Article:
Familiar trade groups for fundsters and indie B-Ds are weighing in on the impending appointment
of Gary Gensler
| Gary Gensler|
MIT Sloan School of Management
Professor of the Practice of Global Economics and Management
This morning, the U.S. Senate confirmed
Gensler as the next chair of the U.S. Securities and Exchange Commission (SEC
). The vote was 53 to 45, with three Republican senators joining all 50 Democratic senators to vote in Gensler's favor. (Two Republican senators didn't vote.)
, president and CEO of the Investment Company Institute (ICI
), congratulates Gensler and applauds
the next SEC chair's "commitment to promoting innovation while ensuring competitive, efficient and transparent markets for investors."
"We support his agenda to develop an effective ESG disclosure system based on the principle of economic materiality, which will provide useful, reliable, and comparable disclosure to the investment community," Pan states. "We also look forward to supporting his efforts to make it easier for funds to deliver information electronically to shareholders consistent with their preference."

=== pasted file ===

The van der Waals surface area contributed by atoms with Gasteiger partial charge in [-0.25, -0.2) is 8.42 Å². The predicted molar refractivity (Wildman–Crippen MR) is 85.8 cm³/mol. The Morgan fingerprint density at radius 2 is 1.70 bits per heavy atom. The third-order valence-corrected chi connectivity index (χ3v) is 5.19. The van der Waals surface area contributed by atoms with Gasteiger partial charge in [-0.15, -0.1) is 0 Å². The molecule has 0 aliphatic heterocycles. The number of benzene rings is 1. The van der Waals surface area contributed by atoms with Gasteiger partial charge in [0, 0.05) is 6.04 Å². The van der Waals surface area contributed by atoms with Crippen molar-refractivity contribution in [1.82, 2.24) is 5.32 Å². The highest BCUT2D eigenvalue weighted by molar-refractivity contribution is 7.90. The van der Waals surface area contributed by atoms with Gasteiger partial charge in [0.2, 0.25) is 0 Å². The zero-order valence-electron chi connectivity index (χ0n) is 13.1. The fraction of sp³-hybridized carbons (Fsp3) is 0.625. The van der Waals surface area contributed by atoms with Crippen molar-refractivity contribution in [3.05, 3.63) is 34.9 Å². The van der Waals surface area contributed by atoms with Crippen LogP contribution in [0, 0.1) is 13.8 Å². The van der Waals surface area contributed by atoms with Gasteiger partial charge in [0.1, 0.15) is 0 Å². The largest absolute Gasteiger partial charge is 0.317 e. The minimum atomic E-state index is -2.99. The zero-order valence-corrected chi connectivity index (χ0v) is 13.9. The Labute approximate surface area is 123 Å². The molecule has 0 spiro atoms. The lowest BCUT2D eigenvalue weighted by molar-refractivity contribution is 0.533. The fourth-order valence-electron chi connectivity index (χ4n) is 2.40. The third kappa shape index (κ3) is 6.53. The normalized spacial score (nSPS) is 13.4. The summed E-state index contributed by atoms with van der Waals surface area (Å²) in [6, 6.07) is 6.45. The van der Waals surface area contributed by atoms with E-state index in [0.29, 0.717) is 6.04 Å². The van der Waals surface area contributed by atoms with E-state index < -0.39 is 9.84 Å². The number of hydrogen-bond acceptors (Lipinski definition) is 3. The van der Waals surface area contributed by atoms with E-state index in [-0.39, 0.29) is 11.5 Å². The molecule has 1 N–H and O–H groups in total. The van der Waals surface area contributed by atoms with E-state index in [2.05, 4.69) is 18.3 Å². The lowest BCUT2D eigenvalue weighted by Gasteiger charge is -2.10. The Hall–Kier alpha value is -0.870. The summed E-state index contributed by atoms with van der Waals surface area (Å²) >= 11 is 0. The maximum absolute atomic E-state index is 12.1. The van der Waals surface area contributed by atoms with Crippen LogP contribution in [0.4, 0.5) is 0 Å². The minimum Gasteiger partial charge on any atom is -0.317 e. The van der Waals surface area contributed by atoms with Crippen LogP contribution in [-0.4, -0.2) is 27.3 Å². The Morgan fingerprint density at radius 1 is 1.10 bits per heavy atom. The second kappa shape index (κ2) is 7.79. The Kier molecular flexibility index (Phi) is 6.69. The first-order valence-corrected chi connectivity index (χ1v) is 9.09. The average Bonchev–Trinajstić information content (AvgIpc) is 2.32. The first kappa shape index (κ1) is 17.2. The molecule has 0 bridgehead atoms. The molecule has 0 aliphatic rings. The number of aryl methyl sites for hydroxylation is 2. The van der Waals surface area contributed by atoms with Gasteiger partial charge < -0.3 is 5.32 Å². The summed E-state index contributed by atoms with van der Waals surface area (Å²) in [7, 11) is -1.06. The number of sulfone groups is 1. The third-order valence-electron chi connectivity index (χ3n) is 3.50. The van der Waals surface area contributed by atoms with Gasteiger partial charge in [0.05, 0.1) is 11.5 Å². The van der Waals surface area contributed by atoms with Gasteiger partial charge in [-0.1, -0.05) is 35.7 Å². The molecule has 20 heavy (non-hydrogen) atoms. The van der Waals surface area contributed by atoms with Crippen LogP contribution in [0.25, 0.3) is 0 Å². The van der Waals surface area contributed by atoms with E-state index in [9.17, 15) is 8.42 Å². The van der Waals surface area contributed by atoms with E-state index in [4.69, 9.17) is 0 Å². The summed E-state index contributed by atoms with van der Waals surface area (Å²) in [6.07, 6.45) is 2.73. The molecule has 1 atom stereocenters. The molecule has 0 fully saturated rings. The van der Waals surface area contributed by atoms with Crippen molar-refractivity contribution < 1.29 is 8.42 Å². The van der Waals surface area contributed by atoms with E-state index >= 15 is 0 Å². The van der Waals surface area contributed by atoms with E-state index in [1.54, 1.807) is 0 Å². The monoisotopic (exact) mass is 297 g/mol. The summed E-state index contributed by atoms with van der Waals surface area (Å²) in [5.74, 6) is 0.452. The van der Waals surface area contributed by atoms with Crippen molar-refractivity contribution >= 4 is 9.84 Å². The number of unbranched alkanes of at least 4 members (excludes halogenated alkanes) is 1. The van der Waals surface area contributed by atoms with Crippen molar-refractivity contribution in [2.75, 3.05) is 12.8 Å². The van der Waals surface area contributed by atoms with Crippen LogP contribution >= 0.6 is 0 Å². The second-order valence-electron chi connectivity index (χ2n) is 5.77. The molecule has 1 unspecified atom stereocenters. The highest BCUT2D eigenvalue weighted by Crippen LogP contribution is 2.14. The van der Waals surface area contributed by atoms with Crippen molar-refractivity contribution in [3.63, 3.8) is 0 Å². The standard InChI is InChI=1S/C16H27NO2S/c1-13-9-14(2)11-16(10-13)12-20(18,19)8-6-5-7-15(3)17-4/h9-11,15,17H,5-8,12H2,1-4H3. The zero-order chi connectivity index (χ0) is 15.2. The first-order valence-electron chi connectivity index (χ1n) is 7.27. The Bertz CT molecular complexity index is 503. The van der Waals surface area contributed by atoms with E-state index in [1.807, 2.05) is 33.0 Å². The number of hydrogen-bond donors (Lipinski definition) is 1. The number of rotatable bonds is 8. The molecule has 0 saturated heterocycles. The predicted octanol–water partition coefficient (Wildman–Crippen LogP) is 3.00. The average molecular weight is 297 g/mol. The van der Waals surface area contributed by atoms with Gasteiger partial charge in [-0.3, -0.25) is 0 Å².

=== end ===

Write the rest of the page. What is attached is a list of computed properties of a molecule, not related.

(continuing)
, president and CEO of the Financial Services Institute (FSI
) also offers
Gensler congratulations, praising the next SEC chai's "breadth of industry and regulatory experience."
"We encourage Chairman Gensler to build upon Reg BI's success and preserve its effectiveness for both financial advisors and the Main Street Americans they serve," Brown states. "We also ask that he ensures the Commission provides clear, consistent rulemaking and enforcement that is workable for all stakeholders."
At the SEC, acting chair Allison Herron Lee
and Commissioners Caroline Crenshaw
, Hester Peirce
, and Elad Roisman
First Roisman and then Lee have been pinch-hitting
as acting chairs since Trump's chair exited back in December. Gensler, who worked at Goldman Sachs and in the Clinton administration before leading the CFTC under Obama, will technically fill the remainder of the last SEC chair's term, which is set to expire on June 5. Yet SEC commissioners
can serve up to a year and a half beyond the end of their terms (i.e. until December 2022 in Gensler's case).
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